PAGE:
Once I was a clever boy learning the arts of Oxford... is a quotation from the verses written by Bishop Richard Fleming (c.1385-1431) for his tomb in Lincoln Cathedral. Fleming, the founder of Lincoln College in Oxford, is the subject of my research for a D. Phil., and, like me, a son of the West Riding. I have remarked in the past that I have a deeply meaningful on-going relationship with a dead fifteenth century bishop... it was Fleming who, in effect, enabled me to come to Oxford and to learn its arts, and for that I am immensely grateful.

Friday, 15 January 2021

New Testament archaeological sites revealed

The online site LifeScience recently had two reports about archaeological discoveries in the Holy Land that relate to two very specific New Testament events.

The first concerns what is thought to be the site of Salome’s dance that so entranced King Herod Antipas with fatal consequences for St John the Baptist. This is in the palace complex at Machaerus. As the article makes clear it cannot be ascertained with certainty but the case is well made. In any case it is part of the opening out and understanding of Herod’s palace and a significant insight into the world the king and his followers inhabited. The illustrated post can be read at Dance floor where John the Baptist was condemned to death discovered, archaeologist says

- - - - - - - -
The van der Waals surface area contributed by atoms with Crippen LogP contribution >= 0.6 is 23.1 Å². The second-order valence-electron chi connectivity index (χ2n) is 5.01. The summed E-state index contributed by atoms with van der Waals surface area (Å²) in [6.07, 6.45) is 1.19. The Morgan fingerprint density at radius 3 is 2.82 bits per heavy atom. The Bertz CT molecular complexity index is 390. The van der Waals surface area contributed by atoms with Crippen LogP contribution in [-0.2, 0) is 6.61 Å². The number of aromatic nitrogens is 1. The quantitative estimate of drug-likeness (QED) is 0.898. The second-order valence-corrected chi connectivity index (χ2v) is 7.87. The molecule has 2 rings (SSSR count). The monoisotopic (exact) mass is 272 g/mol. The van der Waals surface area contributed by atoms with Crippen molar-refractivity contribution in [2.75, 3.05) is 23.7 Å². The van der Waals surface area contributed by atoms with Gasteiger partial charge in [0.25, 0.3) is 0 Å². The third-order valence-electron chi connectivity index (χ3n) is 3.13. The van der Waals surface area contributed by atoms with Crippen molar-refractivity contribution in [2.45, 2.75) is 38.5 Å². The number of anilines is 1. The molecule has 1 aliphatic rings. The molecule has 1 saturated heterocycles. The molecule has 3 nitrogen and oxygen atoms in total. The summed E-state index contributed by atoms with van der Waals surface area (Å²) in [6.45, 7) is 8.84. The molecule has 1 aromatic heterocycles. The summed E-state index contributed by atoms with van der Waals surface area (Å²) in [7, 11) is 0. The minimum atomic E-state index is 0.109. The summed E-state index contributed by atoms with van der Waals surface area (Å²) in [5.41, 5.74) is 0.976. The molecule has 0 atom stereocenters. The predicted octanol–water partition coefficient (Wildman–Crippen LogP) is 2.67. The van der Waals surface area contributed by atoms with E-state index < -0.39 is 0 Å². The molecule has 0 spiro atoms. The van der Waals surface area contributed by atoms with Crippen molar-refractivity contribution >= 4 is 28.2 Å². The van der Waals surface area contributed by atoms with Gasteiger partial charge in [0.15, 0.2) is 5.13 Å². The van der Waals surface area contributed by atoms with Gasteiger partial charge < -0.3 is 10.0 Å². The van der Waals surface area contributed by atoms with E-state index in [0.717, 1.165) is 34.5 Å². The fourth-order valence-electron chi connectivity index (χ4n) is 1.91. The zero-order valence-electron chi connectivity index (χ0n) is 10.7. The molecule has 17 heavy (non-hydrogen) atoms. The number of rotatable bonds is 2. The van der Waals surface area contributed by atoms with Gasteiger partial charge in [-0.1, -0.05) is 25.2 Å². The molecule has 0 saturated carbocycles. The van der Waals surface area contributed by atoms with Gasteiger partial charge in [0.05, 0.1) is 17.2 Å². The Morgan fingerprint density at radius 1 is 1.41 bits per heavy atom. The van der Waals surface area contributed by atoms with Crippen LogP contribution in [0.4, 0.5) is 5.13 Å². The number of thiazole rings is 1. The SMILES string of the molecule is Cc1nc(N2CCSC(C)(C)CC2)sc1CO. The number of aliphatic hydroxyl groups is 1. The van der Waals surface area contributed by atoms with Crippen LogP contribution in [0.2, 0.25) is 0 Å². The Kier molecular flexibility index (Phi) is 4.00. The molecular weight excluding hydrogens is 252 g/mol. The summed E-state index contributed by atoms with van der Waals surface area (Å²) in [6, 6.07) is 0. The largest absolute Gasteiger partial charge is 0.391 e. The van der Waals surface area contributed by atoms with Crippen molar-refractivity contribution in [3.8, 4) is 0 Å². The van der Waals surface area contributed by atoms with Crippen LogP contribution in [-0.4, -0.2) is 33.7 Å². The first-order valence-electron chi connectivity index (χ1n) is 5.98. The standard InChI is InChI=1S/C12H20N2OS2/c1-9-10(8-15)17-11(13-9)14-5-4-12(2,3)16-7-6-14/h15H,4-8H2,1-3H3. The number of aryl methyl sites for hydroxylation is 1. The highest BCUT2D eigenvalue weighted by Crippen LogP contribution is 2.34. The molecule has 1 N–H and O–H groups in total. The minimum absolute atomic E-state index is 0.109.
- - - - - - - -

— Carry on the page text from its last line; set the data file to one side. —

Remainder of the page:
Salome with the Head of Saint John the Baptist, Andrea Solario (Italian, Milan ca. 1465–1524 Milan), Oil on wood


Andrea Solario  Salome with the Head of John the Baptist  1507-9

Image: Metropolitan Museum of Art

The second report is about further discoveries in the Garden of Gethsemane. I knew evidence of buildings had been found there associated with the cultivation of olives - the name of the garden means oil press. This latest discovery is a mikveh, a ritual bath for those who worked there. In addition there are the remains of a Byzantine pilgrimage church that clearly predates the Muslim conquest. The report about this discovery can be seen at Ritual bath unearthed at site where Judas betrayed Jesus

Giotto  The Kiss of Judas - detail from the Scrovegni Chapel, Padua 1304-6

Image: Emmock’s Blog

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